I'm currently in the initial planning/implementation phases of getting a DR/HA remote datacenter set up for $WORK. Our current environment is already highly-virtualized, both in terms of server virtualization (VMware) and storage virtualization (Compellent SAN). As such, we thought it made most sense to leverage both of those technologies and the HA solutions they have available.
All of our VMFS volumes currently live on the Compellent SAN, and we'll be using their volume async volume replication to keep things relatively in sync (probably every 15 mins) on another SAN at the remote site. Then, for the VMs themselves, we're using VMware's SRM. Pretty cool product that I'm guessing you've heard of. If you want it to, it can pretty much abstract/automate failover to your secondary datacenter to a single button click. Pretty slick.
Fortunately for us, we have a GigE link between sites that we'll be using for SAN replication (among other things). When syncing every 15 minutes, the volume deltas in our case will not be that large. Depending on how much churn your client's systems have, it may not be all that difficult to keep things in sync over a 100Mbps link (or even smaller). I know of other Compellent customers that are syncing over a single T1. Obviously, there's not a whole lot of data change happening there...
Anyway, here are few things to take into consideration:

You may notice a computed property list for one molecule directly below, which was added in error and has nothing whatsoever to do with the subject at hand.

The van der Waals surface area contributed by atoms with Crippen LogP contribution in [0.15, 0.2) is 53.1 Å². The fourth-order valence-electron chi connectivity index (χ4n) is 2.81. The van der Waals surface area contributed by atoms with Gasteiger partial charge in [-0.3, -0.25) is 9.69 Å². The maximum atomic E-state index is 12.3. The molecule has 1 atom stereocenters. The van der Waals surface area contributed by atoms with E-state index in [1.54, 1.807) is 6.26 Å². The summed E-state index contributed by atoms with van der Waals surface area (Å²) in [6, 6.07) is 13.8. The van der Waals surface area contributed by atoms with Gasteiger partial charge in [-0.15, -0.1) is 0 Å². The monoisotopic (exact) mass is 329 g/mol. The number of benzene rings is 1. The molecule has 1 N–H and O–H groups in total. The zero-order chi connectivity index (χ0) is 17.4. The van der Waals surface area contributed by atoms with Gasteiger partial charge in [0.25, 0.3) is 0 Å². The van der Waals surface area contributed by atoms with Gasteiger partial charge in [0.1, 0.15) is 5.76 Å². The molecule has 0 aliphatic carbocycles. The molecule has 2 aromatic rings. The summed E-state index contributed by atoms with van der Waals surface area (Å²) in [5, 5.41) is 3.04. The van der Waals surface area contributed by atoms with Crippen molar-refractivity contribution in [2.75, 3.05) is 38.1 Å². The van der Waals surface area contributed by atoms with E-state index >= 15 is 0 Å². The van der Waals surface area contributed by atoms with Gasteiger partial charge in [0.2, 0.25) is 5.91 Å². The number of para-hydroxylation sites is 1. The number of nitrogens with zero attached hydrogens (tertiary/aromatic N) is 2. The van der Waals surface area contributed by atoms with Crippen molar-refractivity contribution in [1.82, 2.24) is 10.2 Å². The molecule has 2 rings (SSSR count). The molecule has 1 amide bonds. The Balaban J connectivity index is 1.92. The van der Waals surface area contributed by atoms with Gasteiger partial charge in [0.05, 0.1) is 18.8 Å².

- Be careful of your swap luns. They most likely don't need to be replicated. Sure, systems on the far end will need swap luns, but you can probably get those VMs re-mapped to local-only luns. This way, you won't need worry about the overhead of replicating useless data.
- Make sure that your SAN vendor has some plan for failback. You don't want to be "stuck" with your production environment running at the failover site for months because you can't figure out how to get things back in sync at the main site.
- This goes without saying, but test, test, test. VMware SRM makes this very easy to perform and can give you nice failover test reports to hand to the PHBs.
- IP addressing. In our case, we have 802.1QinQ running between sites, so re-addressing servers when running at the failover site will (fortunately) not be necessary. This does require, though, BGP advertisements (with appropriate weights) from each site, as well as firewall rules to be maintained at each site so that when traffic swings over to the failover site, things will work as expected.
That's all the advice I have for now. In six months when I'm (hopefully) close to finalizing our DR system, I'm sure I will have learned many more things. :) Good luck and have fun!